I learned about a statin that has a lower risk of unpredictable drug interactions is LIVALO® (pitavastatin). LIVALO, along with a heart-healthy diet and regular exercise, can improve cholesterol levels. LIVALO is also metabolized or processed in the liver differently than most other statins, and may be less likely to interact with other medications. And because of the way LIVALO is processed in the liver, patients are also able to eat grapefruit or drink grapefruit juice, which can potentially interfere with the action of some prescription drugs.
I hope that if you have high cholesterol, you take steps to get it under control including eating a healthy diet, exercising and talking to your doctor.
I encourage you to talk to your doctor to learn more about your cholesterol numbers, and the risks associated with high LDL (bad) cholesterol in order to get heart-healthy and remain that way not just for the year ahead, but also for years to come.
If you or someone you love wants to learn more about LIVALO and its cost-savings program, visit www.LIVALORx.com.
Disclosure: This post was sponsored by Kowa Pharmaceuticals America, Inc. and should not be construed to constitute medical advice. My personal story and opinions are my own. I am not a medical professional and am not qualified to give medical advice. Please talk with your doctor about your individual medical situation.
Important Safety Information for LIVALO® (pitavastatin) tablets
Who should NOT take LIVALO?
LIVALO is not right for everyone. Do not take LIVALO if:
- You have a known allergy to LIVALO or any of its ingredients.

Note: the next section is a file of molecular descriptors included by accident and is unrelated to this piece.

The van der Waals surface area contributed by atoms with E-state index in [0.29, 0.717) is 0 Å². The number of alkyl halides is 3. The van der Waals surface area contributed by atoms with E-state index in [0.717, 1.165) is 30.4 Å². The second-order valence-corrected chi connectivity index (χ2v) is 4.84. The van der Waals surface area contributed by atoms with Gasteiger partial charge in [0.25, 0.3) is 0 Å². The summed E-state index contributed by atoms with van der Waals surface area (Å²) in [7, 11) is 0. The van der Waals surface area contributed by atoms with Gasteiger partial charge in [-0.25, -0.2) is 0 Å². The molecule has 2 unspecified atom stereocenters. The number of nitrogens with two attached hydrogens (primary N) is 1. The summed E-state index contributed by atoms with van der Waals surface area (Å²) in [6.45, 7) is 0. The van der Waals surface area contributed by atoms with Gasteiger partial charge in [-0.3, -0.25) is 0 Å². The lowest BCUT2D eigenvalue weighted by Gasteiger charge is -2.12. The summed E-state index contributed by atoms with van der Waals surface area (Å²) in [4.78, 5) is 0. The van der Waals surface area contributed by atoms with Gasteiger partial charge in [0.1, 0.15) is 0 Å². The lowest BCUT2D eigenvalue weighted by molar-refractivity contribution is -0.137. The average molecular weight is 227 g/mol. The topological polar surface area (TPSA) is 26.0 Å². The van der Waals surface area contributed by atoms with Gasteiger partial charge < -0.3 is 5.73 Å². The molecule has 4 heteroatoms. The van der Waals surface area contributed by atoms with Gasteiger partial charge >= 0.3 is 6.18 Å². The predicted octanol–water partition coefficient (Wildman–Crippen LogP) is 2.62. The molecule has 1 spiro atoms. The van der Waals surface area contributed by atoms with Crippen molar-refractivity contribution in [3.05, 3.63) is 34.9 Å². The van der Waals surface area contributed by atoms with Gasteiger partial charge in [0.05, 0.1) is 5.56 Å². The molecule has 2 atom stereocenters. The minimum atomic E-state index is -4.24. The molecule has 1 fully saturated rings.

- You have active liver problems, including some abnormal liver test results.
- You are nursing, pregnant or may become pregnant, as it may harm the baby.
- You are currently taking cyclosporine or gemfibrozil.
What is the most important information I should know and talk to my doctor about?
- Call your healthcare provider or get help right away if you experience any symptoms of an allergic reaction, such as rash, itching, or hives.
- Muscle problems may be an early sign of rare, serious conditions. Tell your doctor right away if you have any unexplained muscle pain, weakness, or tenderness, particularly if accompanied by malaise or fever, or if these muscle signs or symptoms persist after discontinuing LIVALO.
- Serious liver problems have been reported rarely in patients taking statins, including LIVALO. Your doctor should do liver tests before you start, and if you have symptoms of liver problems while you are taking LIVALO. Tell your healthcare provider right away if you feel more tired than usual, have a loss of appetite, upper belly pain, dark-colored urine, or yellowing of the skin or eyes.